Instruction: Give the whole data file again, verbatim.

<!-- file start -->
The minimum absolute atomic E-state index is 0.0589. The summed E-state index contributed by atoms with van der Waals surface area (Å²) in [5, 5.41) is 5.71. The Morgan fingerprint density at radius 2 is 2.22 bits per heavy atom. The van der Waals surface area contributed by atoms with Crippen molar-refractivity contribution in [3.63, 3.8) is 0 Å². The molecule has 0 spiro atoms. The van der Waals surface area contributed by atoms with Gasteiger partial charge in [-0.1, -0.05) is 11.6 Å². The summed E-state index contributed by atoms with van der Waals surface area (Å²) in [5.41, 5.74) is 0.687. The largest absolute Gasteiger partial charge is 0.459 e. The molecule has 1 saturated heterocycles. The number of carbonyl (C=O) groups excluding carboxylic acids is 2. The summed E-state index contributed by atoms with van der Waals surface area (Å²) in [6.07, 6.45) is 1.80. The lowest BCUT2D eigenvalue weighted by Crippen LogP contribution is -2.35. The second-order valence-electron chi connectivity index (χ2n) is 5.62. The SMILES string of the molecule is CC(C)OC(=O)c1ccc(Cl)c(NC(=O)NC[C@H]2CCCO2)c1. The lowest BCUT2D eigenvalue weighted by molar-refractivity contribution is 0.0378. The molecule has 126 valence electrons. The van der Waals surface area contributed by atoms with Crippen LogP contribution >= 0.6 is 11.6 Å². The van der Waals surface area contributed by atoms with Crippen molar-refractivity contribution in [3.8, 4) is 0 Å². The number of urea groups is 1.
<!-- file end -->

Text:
The minimum absolute atomic E-state index is 0.0589. The summed E-state index contributed by atoms with van der Waals surface area (Å²) in [5, 5.41) is 5.71. The Morgan fingerprint density at radius 2 is 2.22 bits per heavy atom. The van der Waals surface area contributed by atoms with Crippen molar-refractivity contribution in [3.63, 3.8) is 0 Å². The molecule has 0 spiro atoms. The van der Waals surface area contributed by atoms with Gasteiger partial charge in [-0.1, -0.05) is 11.6 Å². The summed E-state index contributed by atoms with van der Waals surface area (Å²) in [5.41, 5.74) is 0.687. The largest absolute Gasteiger partial charge is 0.459 e. The molecule has 1 saturated heterocycles. The number of carbonyl (C=O) groups excluding carboxylic acids is 2. The summed E-state index contributed by atoms with van der Waals surface area (Å²) in [6.07, 6.45) is 1.80. The lowest BCUT2D eigenvalue weighted by Crippen LogP contribution is -2.35. The second-order valence-electron chi connectivity index (χ2n) is 5.62. The SMILES string of the molecule is CC(C)OC(=O)c1ccc(Cl)c(NC(=O)NC[C@H]2CCCO2)c1. The lowest BCUT2D eigenvalue weighted by molar-refractivity contribution is 0.0378. The molecule has 126 valence electrons. The van der Waals surface area contributed by atoms with Crippen LogP contribution >= 0.6 is 11.6 Å². The van der Waals surface area contributed by atoms with Crippen molar-refractivity contribution in [3.8, 4) is 0 Å². The number of urea groups is 1.